Too bad private insurance companies are in the health care mix IMO.
>"One of the heartening aspects of Friday’s ruling, as with the 6th Circuit decision, was the ideologically mixed nature of the majority and dissent. In Friday’s majority were a George H.W. Bush appointee, Joel Dubina, and a Clinton appointee, Frank Hull; the dissenter, Judge Marcus, was elevated to the appeals court by Bill Clinton but originally named to the federal bench by Ronald Reagan. Likewise, joining the 6th Circuit majority to uphold the mandate was Jeffrey Sutton, a George W. Bush appointee and a former law clerk to Justice Antonin Scalia, a prominent advocate of state’s rights. The notion that a judge’s political pedigree predetermines his or her conclusion on the individual mandate is disturbing. To the extent that these cases disprove that idea, they are a welcome development, whatever the final outcome"<
Segment from....... Health care and the Constitution
If you objectively look at what works best you wouldn't be supporting Obamacare.
How do you determine who can and cannot afford health insurance?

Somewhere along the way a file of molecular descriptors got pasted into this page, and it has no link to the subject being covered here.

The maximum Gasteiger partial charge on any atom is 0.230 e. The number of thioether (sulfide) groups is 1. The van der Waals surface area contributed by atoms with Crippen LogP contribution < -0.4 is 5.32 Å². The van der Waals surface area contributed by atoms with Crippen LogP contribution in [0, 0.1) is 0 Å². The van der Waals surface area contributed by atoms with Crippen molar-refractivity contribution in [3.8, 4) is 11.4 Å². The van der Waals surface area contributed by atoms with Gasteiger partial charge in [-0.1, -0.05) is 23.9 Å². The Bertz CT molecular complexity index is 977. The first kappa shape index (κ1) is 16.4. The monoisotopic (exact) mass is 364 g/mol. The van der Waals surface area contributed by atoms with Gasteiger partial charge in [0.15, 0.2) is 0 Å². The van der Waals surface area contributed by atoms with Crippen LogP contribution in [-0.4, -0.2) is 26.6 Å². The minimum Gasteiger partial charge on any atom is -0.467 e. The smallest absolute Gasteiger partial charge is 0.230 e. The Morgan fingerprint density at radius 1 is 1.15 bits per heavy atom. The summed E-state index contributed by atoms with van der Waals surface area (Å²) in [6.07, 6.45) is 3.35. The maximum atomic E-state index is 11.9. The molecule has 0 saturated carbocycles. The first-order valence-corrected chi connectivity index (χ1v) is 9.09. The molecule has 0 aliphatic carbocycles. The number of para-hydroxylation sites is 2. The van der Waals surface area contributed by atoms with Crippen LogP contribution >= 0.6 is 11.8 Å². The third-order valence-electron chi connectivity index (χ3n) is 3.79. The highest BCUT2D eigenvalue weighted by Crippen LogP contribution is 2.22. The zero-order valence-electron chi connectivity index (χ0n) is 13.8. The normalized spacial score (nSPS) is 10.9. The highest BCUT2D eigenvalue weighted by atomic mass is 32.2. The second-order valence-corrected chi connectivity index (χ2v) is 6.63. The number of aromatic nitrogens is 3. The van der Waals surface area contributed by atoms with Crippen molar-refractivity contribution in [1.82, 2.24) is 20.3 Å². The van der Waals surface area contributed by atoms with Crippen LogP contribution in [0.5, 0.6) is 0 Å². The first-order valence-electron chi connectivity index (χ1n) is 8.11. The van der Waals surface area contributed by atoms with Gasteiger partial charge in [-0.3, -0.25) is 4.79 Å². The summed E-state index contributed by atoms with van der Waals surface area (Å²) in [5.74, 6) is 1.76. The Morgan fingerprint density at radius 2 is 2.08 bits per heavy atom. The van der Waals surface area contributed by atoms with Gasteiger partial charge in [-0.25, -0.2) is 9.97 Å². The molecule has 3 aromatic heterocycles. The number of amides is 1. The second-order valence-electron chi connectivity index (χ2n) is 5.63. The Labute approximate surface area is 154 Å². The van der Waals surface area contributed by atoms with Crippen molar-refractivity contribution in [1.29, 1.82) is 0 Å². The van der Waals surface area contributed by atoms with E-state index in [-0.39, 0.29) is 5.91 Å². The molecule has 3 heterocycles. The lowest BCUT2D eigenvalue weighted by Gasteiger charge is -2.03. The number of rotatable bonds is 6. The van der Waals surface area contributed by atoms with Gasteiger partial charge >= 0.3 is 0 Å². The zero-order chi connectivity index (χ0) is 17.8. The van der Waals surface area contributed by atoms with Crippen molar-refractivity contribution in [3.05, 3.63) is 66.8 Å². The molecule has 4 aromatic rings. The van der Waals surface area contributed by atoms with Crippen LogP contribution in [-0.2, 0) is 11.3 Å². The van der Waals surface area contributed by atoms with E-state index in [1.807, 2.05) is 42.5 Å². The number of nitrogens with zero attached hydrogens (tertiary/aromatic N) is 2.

I am no fan of the Affordable Health Care Act but make no mistake, "rationing" already exists in private insurance. There are limits on coverage for just about everybody. The line about rationing is nothing more than fearmongering.
Really? Got a link to the part of the bill which states that "some government goon come in and say 'you're spending too much on food'...'or you don't really need that car, take a bus'..."sell that TV, health insurance is more of a priority"?At the time of debate over health care reform, there was a massive amount of disinformation and lying, most of which was intended to scare the bejiggers out of people who could not or would not bother to ascertain facts from the bill itself. Loads of alarmist spin about "death books" (go ahead, make my day by asking about that claim because a WSJ op-ed rant turned out to be pure jealousy) and "death panels", blah, blah, blah, blah, blah. Is this any different?
Your right Tom, those stats do not prove that universal health care would change anything. We looked at this in a class I took last semester, the fact is those stats are developed with a heavy leaning on a bias for universal health care. The other fact is that countries do not report infant mortality in a consistent manner. The US has the most comprehensive reporting and reports more deaths than other countries. The fact that the US has a violence problem that contributes to the life expectancy rate is also ignored, as well as other factors. Obesity is also a factor.